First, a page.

Dr Sue Sentance was awarded the winner of the 2017 BERA Public Engagement and Impact award for her work on removing the barriers to effective computing education.
Dr Sentance conceived and developed a model of professional learning for computing educators, developed and disseminated a new model of programming teaching built around collaborative working with teachers, promoted through a growing network of practitioners, and worked with key industry players, including Microsoft, to evaluate the potential of physical computing devices to develop motivated, creative learners. Previously, professional development in this area had commonly taken the form of short-lived, subject-focused workshops based on a deficit model and top-down approach. In contrast, the model Dr Sentance developed places emphasis on engaging teachers in research and in decision making and is built around peer-to-peer, face-to-face, and local community based learning. As well as informing a national programme for the professional development of computer science teachers, the model has directly fed into the development of a nationwide research group in computer science education (CAS Research), the design and implementation of the BCS Certificate for Computer Science Teaching, and the project Teaching Inquiry in Computing Education through which teachers are supported to carry out small action research projects.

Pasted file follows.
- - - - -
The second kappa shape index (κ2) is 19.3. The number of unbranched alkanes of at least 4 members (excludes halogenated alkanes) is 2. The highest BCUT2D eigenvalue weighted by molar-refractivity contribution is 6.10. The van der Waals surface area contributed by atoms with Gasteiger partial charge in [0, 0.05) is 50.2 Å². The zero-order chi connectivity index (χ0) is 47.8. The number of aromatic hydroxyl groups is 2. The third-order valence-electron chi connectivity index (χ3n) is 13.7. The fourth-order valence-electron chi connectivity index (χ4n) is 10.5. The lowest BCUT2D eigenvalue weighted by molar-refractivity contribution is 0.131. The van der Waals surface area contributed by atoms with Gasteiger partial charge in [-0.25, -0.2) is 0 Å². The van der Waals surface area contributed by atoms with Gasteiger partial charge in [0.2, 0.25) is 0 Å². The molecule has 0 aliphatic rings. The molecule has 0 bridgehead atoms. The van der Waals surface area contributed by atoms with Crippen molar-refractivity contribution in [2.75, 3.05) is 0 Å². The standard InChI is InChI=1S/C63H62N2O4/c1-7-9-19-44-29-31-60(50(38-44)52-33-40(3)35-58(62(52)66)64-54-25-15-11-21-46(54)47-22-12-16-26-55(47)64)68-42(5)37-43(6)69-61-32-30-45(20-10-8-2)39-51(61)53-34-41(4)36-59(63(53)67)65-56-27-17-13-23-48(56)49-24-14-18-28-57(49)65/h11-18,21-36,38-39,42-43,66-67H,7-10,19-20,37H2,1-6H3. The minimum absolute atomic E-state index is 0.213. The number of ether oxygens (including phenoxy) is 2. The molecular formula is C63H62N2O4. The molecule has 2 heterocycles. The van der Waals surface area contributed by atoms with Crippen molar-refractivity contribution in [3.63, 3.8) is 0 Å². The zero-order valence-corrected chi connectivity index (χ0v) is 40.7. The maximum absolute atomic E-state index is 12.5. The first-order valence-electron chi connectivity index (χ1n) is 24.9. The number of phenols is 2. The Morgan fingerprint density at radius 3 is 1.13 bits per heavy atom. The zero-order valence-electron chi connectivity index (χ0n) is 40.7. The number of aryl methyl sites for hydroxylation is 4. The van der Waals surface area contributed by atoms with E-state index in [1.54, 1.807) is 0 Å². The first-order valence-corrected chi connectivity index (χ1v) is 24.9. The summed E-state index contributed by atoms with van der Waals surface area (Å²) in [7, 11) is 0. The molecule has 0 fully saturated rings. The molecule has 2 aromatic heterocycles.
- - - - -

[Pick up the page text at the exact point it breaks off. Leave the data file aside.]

Working with Valentina Dagiene, founder of Bebras (an international computational thinking challenge running annually in 50 countries), Sue has also developed a two-dimensional categorisation for Bebras tasks which will be implemented by several countries this year. Google are supporting further development of this work. She has recently been awarded an EPSRC/Industrial CASE Studentship with Microsoft to work on the pedagogic potential of physical computing for the visually disabled.